Procurement: Azerbaijan, Russia, Israel And Iran


December 17, 2022: Azerbaijan is a small landlocked nation of about 11 million people, but borders on the Caspian Sea, the world's largest lake. The Caspian is huge, at 371,000 square kilometers (about the same size as Poland). It is about a thousand kilometers long and 430 kilometers wide. It's saline but is only about a third as salty as ocean water. The Caspian has a 7,000-kilometer-long coastline, with Azerbaijan owning 713 kilometers of that while the largest chunk (1,900 kilometers) belongs to Kazakhstan. Iran, Russia and Turkmenistan together share the remaining 4,400 kilometers of Caspian coastline. Azerbaijan has land borders with Armenia, Georgia, Iran, Russia and Turkey. Azerbaijan exports oil and natural gas via four pipelines. One goes through Russia to the Black Sea, two more via Armenia, Georgia and Turkey to the Mediterranean and another continues underwater to Italy. There are also exports via Caspian Sea tankers to nations bordering the Caspian.

Russian tankers on the Caspian Sea can export oil via the Volga-Don Canal. The Don River empties into the Caspian while the Volga goes to the Black Sea. The 101-kilometer canal enables ships carrying no more than 5,000 tons to move between the Black Sea and the Caspian. The canal currently moves over 12 million tons of cargo a year. About half of that is oil or oil products. Until 2022 only Russian ships could use the canal but now Russia allows Iranian ships as well.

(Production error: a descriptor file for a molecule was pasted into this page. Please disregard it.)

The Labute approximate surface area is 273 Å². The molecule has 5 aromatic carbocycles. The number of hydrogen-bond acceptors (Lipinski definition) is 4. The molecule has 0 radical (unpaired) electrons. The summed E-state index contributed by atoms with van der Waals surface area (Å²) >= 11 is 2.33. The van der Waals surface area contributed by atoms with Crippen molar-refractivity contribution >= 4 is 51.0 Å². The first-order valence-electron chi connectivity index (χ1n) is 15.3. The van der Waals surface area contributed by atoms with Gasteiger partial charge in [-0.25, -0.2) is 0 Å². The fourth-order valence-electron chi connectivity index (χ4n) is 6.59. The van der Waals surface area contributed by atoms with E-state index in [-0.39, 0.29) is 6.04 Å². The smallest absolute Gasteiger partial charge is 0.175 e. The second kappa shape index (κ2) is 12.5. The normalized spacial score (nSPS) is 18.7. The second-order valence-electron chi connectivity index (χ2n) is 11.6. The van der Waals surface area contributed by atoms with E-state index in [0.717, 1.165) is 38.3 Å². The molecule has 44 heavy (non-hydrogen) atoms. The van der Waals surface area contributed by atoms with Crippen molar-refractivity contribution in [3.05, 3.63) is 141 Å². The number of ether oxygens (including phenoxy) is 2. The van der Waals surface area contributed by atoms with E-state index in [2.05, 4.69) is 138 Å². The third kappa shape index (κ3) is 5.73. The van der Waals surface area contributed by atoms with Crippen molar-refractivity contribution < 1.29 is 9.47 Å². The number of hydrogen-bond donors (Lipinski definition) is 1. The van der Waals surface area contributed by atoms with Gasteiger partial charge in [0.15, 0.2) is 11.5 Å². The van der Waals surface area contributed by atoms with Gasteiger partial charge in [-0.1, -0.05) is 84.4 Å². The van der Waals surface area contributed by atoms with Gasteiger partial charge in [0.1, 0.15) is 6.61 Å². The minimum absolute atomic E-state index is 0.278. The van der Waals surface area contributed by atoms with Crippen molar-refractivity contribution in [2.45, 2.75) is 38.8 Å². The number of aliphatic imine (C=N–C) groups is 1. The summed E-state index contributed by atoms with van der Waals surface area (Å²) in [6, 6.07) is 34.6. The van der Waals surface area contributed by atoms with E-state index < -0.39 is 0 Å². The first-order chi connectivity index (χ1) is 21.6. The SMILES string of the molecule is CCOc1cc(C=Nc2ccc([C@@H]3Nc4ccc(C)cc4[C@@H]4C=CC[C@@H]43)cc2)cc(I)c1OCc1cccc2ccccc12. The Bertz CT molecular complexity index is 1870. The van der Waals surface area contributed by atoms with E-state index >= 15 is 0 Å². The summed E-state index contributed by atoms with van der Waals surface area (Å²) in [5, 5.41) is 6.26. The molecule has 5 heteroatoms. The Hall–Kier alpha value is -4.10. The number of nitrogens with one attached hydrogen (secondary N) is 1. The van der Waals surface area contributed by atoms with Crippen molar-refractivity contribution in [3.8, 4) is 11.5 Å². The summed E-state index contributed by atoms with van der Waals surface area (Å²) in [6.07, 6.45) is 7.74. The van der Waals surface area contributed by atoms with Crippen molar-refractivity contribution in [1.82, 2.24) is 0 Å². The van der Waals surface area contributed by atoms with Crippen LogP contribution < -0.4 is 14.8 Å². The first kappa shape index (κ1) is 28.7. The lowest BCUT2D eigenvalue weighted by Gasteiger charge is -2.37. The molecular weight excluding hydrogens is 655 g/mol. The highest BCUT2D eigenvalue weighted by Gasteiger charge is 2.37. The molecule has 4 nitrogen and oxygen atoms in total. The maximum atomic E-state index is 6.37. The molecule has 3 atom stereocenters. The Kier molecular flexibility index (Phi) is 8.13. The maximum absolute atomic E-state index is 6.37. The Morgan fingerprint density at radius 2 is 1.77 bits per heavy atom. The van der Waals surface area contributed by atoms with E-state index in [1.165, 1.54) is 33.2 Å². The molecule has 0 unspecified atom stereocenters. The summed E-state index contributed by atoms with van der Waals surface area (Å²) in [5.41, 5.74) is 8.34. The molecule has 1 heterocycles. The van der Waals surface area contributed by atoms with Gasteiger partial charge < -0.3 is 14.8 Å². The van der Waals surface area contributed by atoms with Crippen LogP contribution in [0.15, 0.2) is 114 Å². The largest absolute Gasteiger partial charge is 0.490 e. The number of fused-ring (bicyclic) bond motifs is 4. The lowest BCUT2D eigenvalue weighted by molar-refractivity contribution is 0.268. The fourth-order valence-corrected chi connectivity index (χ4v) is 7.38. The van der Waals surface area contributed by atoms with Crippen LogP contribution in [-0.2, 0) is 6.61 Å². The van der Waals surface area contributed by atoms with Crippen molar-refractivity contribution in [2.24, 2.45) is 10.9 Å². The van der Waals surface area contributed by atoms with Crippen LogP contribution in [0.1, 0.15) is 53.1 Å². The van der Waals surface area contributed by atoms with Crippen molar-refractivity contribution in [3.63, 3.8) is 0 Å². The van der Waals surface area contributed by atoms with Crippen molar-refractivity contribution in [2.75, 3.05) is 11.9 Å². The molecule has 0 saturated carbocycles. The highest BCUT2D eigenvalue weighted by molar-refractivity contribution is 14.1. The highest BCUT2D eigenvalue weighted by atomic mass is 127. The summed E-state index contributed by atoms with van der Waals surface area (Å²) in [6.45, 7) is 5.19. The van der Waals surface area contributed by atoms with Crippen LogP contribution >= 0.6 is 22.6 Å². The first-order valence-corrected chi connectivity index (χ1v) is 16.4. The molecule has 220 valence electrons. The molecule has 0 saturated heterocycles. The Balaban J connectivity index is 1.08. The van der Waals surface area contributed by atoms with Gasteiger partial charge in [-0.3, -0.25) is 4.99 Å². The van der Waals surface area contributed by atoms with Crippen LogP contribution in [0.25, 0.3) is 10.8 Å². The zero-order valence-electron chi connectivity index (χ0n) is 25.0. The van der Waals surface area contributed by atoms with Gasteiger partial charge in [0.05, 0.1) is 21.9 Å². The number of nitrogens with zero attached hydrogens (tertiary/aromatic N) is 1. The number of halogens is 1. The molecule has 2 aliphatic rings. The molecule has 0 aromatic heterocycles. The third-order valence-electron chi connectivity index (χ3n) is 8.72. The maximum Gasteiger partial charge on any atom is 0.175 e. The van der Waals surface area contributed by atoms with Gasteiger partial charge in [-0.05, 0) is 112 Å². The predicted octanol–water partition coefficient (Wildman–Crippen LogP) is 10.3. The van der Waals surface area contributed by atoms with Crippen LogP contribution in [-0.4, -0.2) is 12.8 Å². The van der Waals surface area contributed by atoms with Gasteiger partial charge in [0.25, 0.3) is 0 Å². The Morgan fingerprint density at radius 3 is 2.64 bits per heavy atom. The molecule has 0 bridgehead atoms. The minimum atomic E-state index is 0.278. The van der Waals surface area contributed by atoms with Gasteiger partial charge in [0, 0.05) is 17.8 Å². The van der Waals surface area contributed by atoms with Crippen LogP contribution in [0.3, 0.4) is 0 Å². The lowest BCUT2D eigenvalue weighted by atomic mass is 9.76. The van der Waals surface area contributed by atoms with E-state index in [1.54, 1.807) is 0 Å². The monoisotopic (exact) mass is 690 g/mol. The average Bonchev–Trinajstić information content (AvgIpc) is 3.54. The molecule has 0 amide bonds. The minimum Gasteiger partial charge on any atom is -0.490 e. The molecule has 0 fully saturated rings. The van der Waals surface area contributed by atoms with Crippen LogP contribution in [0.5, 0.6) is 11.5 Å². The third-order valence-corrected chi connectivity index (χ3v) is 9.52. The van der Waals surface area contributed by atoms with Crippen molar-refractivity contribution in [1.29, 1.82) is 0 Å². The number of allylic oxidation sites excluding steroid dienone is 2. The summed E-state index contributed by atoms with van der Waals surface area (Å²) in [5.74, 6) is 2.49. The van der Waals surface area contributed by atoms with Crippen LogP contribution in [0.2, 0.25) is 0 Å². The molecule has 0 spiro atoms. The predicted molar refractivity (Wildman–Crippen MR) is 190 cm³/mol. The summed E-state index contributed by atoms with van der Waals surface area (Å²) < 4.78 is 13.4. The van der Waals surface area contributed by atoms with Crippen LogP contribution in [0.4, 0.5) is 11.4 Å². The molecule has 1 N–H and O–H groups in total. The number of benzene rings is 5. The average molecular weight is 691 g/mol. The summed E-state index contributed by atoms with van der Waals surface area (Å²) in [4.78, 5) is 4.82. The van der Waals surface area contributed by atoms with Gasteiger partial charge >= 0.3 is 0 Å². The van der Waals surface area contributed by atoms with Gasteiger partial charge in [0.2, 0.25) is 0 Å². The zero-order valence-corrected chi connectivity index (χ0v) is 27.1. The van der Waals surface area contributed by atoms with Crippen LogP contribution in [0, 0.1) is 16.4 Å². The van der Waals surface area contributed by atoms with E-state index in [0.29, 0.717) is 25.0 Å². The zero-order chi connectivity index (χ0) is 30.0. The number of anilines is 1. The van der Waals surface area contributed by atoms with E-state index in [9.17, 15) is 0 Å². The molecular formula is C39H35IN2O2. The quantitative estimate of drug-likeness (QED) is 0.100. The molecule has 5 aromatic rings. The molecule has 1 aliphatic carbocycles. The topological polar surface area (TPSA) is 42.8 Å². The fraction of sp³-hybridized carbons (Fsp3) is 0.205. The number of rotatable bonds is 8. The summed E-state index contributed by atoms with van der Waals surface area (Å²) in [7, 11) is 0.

Azerbaijan became independent from the Soviet Union in 1991 and flourished economically by making some astute alliances. While the Azeris remained on good terms with Russia, there were some violent territorial disputes with Armenia, which had even closer ties with Russia. Relations with Iran were bad, even though both nations had a largely Shia Moslem population. The Azeris are often Moslem in name only, being a lot more tolerant of other religions than Iran. For Azeris, economics was more important than religion and to guarantee that Azerbaijan formed strong economic and diplomatic ties with Israel beginning a year after independence from Soviet Russia. While Israel has had an embassy in Azerbaijan since 1992, it wasn’t until 2022 that Azerbaijan opened an embassy in Israel. They also opened a representative office with Palestine. Azerbaijan has tried to maintain diplomatic relations with the Palestinians so the Azeris can show some support for the Palestinians, but not at the expense of Israel. The Azeris and Israel both face a situation where their neighbors oppose independence for Azerbaijan or Israel. Meanwhile, Turkey considers Azerbaijan a “Turkish protectorate” while Russia and Iran both want to absorb Azerbaijan, a struggle that has been going on for some time.

Iran shares a land border with Azerbaijan and has a historical claim on Azerbaijan. In the 19th century Azerbaijan (as in the area occupied by the Azeris, a Turkic people) was divided by Russia and Iran. Currently, about a quarter of the Iranian population is Azeri, but the Azeris of Azerbaijan believe all Azeris should be part of an independent Azerbaijan. This was how it was for centuries before Turkey, Russia, and Iran began seeking to conquer Azerbaijan. Some Iranian Azeris like this idea and Iran is always looking for ways to make Azerbaijan back off. Iran has been expanding its Caspian naval forces, which annoyed Russia more than Azerbaijan.